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Vintage Description and Condition Chart

 Vintage Clothes 7
 Making a Quick Check Table
Description and Condition Chart

By Pauline Weston Thomas for


Making a Chart for your Vintage Clothing


Vintage Clothes Charts

When measuring and assessing vintage goods, it helps with the description to have some form of guideline chart to follow.  A charted guideline format is often used when examining a student's fashion design practical work and I've found this a good similar technique when checking any type of clothing for condition or description or masterful expertise of a technique.

You need not follow my idea precisely, but it may guide you to think about factors relevant on any dress or suit you examine and assess or for other vintage items you sell.  You may also find it helpful to look at the pages on eclectic textiles which show the variety of available vintage that come under the heading of textiles.

You could make a table which follows this method. You may not like this chart and may prefer to make your own according to the type of goods you sell, but it will prompt you to consider making your own chart.  I suggest you use an Office product like Microsoft Word to map out a table and insert headings and allow spacing as you prefer or use the copy here.  This is only a guideline and is not set in stone.  Some boxes would be ticked, others would have information added.  Then you would use the information to add it to your sales page more easily.

 Quick Check Table 1  ITEM No.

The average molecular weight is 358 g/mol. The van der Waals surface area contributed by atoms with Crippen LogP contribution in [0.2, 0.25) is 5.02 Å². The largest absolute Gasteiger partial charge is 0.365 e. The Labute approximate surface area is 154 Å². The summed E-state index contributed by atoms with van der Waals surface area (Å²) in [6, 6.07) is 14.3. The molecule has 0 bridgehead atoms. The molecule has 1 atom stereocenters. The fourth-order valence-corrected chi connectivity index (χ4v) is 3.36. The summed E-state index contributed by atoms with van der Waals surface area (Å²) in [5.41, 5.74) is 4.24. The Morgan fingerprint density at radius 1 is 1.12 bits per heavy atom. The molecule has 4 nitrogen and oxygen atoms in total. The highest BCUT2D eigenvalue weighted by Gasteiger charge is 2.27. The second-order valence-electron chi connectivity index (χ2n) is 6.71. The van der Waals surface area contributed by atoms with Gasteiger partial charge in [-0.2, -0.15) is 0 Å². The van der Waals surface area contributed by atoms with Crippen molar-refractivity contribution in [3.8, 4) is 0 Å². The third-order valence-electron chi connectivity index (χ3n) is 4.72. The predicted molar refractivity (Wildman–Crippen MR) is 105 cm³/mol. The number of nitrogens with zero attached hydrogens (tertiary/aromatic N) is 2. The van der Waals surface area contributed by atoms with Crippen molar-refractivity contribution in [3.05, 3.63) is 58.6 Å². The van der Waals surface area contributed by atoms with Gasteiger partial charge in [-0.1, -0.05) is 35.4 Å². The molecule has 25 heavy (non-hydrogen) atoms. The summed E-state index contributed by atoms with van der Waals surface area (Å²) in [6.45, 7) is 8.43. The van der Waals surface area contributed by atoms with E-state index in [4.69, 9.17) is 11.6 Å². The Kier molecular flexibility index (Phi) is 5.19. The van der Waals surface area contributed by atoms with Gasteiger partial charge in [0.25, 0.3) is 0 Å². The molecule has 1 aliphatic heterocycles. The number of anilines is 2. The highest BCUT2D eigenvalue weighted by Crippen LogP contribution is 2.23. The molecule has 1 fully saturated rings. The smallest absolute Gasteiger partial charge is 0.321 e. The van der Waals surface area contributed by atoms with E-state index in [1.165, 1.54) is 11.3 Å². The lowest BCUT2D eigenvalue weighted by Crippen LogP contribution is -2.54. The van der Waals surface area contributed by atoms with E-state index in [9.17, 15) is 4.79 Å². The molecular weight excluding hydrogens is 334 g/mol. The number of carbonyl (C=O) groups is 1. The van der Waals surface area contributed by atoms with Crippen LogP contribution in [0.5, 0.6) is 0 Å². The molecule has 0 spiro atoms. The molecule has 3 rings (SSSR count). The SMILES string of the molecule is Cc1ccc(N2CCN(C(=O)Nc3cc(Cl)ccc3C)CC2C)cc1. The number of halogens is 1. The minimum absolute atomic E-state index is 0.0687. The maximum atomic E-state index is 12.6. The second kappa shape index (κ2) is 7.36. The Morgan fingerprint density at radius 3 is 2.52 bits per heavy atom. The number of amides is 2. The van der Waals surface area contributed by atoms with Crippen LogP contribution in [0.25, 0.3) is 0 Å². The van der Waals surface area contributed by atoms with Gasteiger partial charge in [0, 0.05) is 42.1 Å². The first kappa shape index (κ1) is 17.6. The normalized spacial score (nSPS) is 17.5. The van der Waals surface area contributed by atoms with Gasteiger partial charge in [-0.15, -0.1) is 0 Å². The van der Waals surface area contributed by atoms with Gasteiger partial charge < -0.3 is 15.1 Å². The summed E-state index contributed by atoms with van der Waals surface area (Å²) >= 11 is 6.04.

Condition of Garment Statement

Item/Stock No/Name


Estimated Date/Era


Photo Views Required


Garment Piece Type


Garment Occasion


Fabric Type 1


Fabric Type 2


Fabric Type 3




Print or Surface


Fastening Method










Other Decoration


Overall Appeal


Garment Maker Label






Nr. Mint


Very Good




Repairs Required




Known Information


Auction House Sale


Estimated Price


The measurements you need to take on a garment will vary according to the type of garment.  Use this as a guide and choose your own system adjusting the spacing for more or less detail as you see fit.

 Quick Check Table 2  ITEM No.

Sizing Report Statement

Item Number/Name


Brief Description


Part Measured






Hipline (23cm/8inches below the waist)


Cuff/sleeve opening


Neck opening


Ties, sashes or belts


Nape to back waist


Back shoulder to shoulder


Sleeve length


Waist to hemline


Shoulder to hemline


Sweep of skirt hemline


Sweep of jacket hemline


Sweep of coat hemline


Trains, sashes




Shoe size/length/width


Hat size


Cloak size. Circular/Sectioned


Size Marked on Garment


Modern Size Equivalent


Garment Maker Label/Brand


Less Fitted Vintage Garments

As a purchaser, rather than as a seller, the guidelines above may make you question the reality of your purchase more and can also be used as a chart to show your personal measurements.  You can then have a ready made guide at hand when seriously checking an internet item. 

If you have difficulty buying clothes because of a poorly proportioned body you can still collect vintage for occasional wear.  Choose looser flowing garments such as capes, cloaks and 1920's dresses.  You will also find accessories can make interesting collections and include freer fitting shawls, scarves, belts and hats.  Items like reticules and parasols need no fitting! 

Fortuny Stencilled Velvet Cape c.1920

This beautiful Fortuny stencilled velvet cape, c.1920 and shown right is a masterpiece from the grandmaster of colour design, illustrating subtle transitions of silver to teal blue to bronze-gold. 

Every aspect of fabric design and construction of Fortuny garments was produced at the Fortuny studio.

Image courtesy of

If you decide to sell such items as capelets, mantelets and cloaks, you may need to rethink your charts for measuring and on occasion photograph such garments flat especially when they are circular to show the buyer the full extent of the cut or print.

Image in the header of an Irish Crochet Edwardian Lace Gown is courtesy of


(Page Date 18 Feb 2005)

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